Because rest is greatly feared and underrated by endurance runners everywhere…
An excerpt from the book:
“Somewhere along the way, on the trails or roads where we run and train and race, in our sport that knows no seasonal bounds, a time to rest will arrive, acknowledged or not. Even the iron-willed runners, those people whose names you seem to see or read about on every page of results in UltraRunning or online or in local newspapers, must pause or else slowly start the inevitable downward spiral caused by physical fatigue and emotional burnout. That pause can come, maybe ought to come, with the season’s turning; the opportunity for that pause is a gift of winter.
Pausing to rest seems so foreign to us, but each and every one of us, from the leaders racing down from Hope Pass or across No Hands Bridge to those who wander trails and byways barely beating cutoffs, eating more brownies than gels, naming animals and plants as they extend conversations over hill and dale, can benefit from reduced levels of effort.
Rest has never meant becoming the protectorate of the couch; it only means decreasing the effort level, changing the emphasis from one of continual challenge to one where aching joints and muscles finally get to quit cringing from inner voices talking about an upcoming race or one more fartlek or one last mile in an all-out sprint down the hill.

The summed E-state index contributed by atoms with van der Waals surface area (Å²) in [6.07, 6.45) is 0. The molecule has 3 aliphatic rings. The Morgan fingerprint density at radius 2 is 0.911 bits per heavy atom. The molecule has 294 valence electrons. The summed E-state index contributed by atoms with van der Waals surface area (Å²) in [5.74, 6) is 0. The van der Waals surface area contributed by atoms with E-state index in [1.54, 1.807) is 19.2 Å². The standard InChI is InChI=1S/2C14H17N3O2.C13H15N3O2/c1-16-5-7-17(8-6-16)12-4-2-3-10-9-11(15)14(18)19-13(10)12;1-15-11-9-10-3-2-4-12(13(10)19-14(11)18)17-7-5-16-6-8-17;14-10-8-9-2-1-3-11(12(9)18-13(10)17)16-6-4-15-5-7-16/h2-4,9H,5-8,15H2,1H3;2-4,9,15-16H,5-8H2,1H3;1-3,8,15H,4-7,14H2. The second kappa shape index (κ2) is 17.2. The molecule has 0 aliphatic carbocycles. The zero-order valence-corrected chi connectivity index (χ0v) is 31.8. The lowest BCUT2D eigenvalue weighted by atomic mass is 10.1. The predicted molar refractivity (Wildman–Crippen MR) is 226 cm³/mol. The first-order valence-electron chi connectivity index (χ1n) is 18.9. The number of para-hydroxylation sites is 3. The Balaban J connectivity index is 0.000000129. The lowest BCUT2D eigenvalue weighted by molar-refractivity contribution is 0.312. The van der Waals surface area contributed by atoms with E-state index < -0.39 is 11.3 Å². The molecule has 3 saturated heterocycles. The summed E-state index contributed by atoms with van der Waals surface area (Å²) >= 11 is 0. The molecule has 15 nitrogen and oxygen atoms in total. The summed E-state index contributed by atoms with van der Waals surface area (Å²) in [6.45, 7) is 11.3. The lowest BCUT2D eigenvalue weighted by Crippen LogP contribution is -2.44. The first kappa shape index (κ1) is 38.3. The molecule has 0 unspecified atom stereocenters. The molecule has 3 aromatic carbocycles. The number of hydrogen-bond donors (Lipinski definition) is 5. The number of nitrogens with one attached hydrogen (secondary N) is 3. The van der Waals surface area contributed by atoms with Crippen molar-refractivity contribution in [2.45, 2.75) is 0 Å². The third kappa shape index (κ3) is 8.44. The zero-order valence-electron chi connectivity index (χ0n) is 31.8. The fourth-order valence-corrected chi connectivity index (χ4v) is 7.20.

Believing in rest, its need and its benefits, is not easy for us. The discussions over taper—two weeks or three—are related to our fear that fitness will go flying out the door if we don’t go out that same door, shoes laced and intentions serious. My first serious encounter with rest was as the Avenue of the Giants Marathon approached. It was my first year of running, my third marathon—the second having been just three weeks earlier. My legs were dead. My mind was shot. While the latter is not unusual, the former was troublesome. What could be wrong? I thumbed through my then-meager library of running books, finally finding some thoughts on rest.
Whoa! I could rest completely for the next four or five days and still be able to run a marathon? Right, yeah, sure. Aching knees helped with the decision. A mile or two of beach walking on the way to the redwoods and another mile or two amongst the giants was the most I did that week. I don’t know if it was the magic of running beneath their limbs and branches or if it was the rest, but the marathon went well that Saturday morning, capping a week with five days of no running. I extended this idea to a week or so of walking, some shuffling, maybe a little jogging, but no running as the following winter passed. I slowly learned (high skull-thickness factor) that rest was okay, was useful, was maybe even important, a tool to be included in the training toolbox.”
—–Run gently out there—–